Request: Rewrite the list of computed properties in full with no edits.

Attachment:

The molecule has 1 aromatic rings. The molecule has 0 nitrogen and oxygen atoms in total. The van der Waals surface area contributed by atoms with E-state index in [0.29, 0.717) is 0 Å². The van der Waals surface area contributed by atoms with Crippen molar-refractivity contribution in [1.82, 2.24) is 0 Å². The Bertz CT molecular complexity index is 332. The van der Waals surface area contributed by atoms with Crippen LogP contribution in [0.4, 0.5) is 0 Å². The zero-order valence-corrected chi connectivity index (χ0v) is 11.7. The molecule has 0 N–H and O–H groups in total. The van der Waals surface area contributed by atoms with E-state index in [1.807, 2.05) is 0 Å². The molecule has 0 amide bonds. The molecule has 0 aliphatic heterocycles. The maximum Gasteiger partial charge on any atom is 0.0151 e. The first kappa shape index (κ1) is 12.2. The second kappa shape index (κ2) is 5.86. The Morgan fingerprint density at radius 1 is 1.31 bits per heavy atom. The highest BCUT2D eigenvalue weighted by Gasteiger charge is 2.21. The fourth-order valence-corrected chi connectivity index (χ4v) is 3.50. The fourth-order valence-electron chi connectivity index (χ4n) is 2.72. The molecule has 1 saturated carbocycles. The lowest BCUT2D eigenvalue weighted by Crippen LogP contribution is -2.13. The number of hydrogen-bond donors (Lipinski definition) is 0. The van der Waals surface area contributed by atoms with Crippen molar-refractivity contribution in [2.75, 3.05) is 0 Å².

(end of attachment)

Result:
The molecule has 1 aromatic rings. The molecule has 0 nitrogen and oxygen atoms in total. The van der Waals surface area contributed by atoms with E-state index in [0.29, 0.717) is 0 Å². The van der Waals surface area contributed by atoms with Crippen molar-refractivity contribution in [1.82, 2.24) is 0 Å². The Bertz CT molecular complexity index is 332. The van der Waals surface area contributed by atoms with Crippen LogP contribution in [0.4, 0.5) is 0 Å². The zero-order valence-corrected chi connectivity index (χ0v) is 11.7. The molecule has 0 N–H and O–H groups in total. The van der Waals surface area contributed by atoms with E-state index in [1.807, 2.05) is 0 Å². The molecule has 0 amide bonds. The molecule has 0 aliphatic heterocycles. The maximum Gasteiger partial charge on any atom is 0.0151 e. The first kappa shape index (κ1) is 12.2. The second kappa shape index (κ2) is 5.86. The Morgan fingerprint density at radius 1 is 1.31 bits per heavy atom. The highest BCUT2D eigenvalue weighted by Gasteiger charge is 2.21. The fourth-order valence-corrected chi connectivity index (χ4v) is 3.50. The fourth-order valence-electron chi connectivity index (χ4n) is 2.72. The molecule has 1 saturated carbocycles. The lowest BCUT2D eigenvalue weighted by Crippen LogP contribution is -2.13. The number of hydrogen-bond donors (Lipinski definition) is 0. The van der Waals surface area contributed by atoms with Crippen molar-refractivity contribution in [2.75, 3.05) is 0 Å².